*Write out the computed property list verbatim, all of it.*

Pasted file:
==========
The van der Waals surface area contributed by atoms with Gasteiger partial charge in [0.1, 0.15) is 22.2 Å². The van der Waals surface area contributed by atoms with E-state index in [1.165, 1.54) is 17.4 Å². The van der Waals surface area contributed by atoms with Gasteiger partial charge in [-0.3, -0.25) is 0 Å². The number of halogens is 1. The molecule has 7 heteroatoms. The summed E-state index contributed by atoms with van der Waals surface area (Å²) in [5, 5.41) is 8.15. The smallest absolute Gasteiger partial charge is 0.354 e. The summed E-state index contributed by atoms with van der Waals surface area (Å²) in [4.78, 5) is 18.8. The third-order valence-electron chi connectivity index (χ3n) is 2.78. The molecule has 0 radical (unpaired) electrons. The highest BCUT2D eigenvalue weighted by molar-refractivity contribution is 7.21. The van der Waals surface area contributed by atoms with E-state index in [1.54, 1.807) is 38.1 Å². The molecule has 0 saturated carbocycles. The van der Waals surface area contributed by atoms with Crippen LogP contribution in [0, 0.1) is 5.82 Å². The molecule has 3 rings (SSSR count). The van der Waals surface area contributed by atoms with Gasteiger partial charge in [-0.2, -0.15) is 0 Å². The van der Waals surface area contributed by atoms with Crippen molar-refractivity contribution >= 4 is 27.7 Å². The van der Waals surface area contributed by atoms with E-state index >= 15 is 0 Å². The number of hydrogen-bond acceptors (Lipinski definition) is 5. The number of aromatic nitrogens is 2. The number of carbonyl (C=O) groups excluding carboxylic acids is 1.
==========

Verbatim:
The van der Waals surface area contributed by atoms with Gasteiger partial charge in [0.1, 0.15) is 22.2 Å². The van der Waals surface area contributed by atoms with E-state index in [1.165, 1.54) is 17.4 Å². The van der Waals surface area contributed by atoms with Gasteiger partial charge in [-0.3, -0.25) is 0 Å². The number of halogens is 1. The molecule has 7 heteroatoms. The summed E-state index contributed by atoms with van der Waals surface area (Å²) in [5, 5.41) is 8.15. The smallest absolute Gasteiger partial charge is 0.354 e. The summed E-state index contributed by atoms with van der Waals surface area (Å²) in [4.78, 5) is 18.8. The third-order valence-electron chi connectivity index (χ3n) is 2.78. The molecule has 0 radical (unpaired) electrons. The highest BCUT2D eigenvalue weighted by molar-refractivity contribution is 7.21. The van der Waals surface area contributed by atoms with E-state index in [1.54, 1.807) is 38.1 Å². The molecule has 0 saturated carbocycles. The van der Waals surface area contributed by atoms with Crippen LogP contribution in [0, 0.1) is 5.82 Å². The molecule has 3 rings (SSSR count). The van der Waals surface area contributed by atoms with Gasteiger partial charge in [-0.2, -0.15) is 0 Å². The van der Waals surface area contributed by atoms with Crippen molar-refractivity contribution >= 4 is 27.7 Å². The van der Waals surface area contributed by atoms with E-state index >= 15 is 0 Å². The number of hydrogen-bond acceptors (Lipinski definition) is 5. The number of aromatic nitrogens is 2. The number of carbonyl (C=O) groups excluding carboxylic acids is 1.